Biden Education Department erroneously told 9 million student loan borrowers debt was canceled

Student Loan Debt
FILE – New graduates line up before the start of a community college commencement in East Rutherford, N.J., May 17, 2018. A federal judge in St. Louis on Thursday, Oct. 20, 2022, dismissed an effort by six Republican-led states to block the Biden administration’s plan to forgive student loan debt for tens of millions of Americans. (AP Photo/Seth Wenig, File) Seth Wenig/AP

Biden Education Department erroneously told 9 million student loan borrowers debt was canceled

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Some 9 million people were erroneously told their student loan forgiveness was approved in a mass email blunder last month, the Department of Education revealed.

The bungled emails had a false subject line that was supposed to say applications for relief were received — not approved. Currently, no one is supposed to get the relief because President Joe Biden’s forgiveness program has been held up in court. To remedy the error, the department has been rapidly churning out corrections.


“Due to a vendor error, you recently received an email with a subject line indicating your application for the one-time Student Loan Debt Relief Plan had been approved. The subject line was inaccurate,” one email sent Tuesday explained, per CNN.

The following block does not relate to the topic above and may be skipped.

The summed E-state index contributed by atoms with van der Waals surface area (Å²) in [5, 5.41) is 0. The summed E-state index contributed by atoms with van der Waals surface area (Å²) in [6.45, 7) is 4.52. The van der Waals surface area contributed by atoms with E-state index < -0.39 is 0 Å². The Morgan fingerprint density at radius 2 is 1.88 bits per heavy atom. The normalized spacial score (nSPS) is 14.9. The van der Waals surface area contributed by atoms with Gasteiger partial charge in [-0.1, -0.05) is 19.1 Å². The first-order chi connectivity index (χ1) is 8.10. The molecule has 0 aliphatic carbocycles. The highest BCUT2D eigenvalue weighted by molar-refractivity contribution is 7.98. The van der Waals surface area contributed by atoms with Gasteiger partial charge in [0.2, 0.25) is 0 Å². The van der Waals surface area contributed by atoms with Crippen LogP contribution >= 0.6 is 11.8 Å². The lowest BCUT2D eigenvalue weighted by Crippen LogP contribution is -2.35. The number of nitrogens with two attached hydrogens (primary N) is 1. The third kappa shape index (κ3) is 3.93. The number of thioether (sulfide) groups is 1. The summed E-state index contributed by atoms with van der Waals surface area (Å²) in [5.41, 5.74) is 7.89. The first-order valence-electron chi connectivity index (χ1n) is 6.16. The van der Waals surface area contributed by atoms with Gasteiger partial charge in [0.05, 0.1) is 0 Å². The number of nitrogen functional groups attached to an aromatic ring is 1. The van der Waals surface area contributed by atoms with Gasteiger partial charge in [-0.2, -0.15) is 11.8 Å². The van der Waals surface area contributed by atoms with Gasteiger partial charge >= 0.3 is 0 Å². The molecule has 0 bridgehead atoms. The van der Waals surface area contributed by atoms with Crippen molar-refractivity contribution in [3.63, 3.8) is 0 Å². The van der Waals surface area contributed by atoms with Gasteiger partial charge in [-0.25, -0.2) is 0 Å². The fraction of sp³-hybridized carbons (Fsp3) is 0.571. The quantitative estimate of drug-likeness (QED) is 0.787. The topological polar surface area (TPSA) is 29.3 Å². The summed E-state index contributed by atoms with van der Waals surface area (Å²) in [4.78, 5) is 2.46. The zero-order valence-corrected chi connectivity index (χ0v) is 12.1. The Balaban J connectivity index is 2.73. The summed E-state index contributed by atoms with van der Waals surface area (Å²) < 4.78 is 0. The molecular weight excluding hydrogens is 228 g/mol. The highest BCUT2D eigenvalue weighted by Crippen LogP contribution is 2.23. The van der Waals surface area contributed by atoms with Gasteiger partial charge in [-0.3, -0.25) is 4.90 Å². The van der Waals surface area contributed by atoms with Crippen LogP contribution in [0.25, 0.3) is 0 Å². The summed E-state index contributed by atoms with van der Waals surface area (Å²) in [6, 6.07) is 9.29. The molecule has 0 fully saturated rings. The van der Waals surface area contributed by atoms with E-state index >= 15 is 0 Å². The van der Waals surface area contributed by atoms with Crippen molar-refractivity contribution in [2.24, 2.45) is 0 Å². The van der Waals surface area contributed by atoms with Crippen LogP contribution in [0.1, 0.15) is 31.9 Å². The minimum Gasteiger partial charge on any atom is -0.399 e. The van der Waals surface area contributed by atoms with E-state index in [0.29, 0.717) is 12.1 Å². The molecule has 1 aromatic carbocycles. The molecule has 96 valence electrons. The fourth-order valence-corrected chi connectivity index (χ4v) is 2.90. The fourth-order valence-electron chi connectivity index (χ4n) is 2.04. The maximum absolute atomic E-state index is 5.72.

The text in the body of the faulty emails, which were blasted out on Nov. 22 and 23, contained accurate information. Outside vendor Accenture Federal Services, which made the mistake, attributed the screw-up to human error. Both the department and vendor have been examining their quality control protocols.

“Communicating clearly and accurately with borrowers is a top priority of the department,” an Education Department spokesperson told WJBF.

Biden unveiled the sweeping student loan forgiveness plan back in August. The plan is estimated to cost roughly $240 billion over the next 10 years and could provide alleviation for up to 43 million borrowers while wiping out total debt loads for almost 20 million borrowers, according to the White House.

However, that plan got snarled by a federal judge in November. As a result, cancellations have been placed in limbo, awaiting a Supreme Court decision on the matter. Oral arguments are slated for next February, and a final decision is expected by June next year.


Over 26 million applications for relief were sent to the Education Department before the program got halted, and the administration has approved about 16 million applications, CNN reported. Approved borrowers have not received relief due to court wranglings.

© 2022 Washington Examiner

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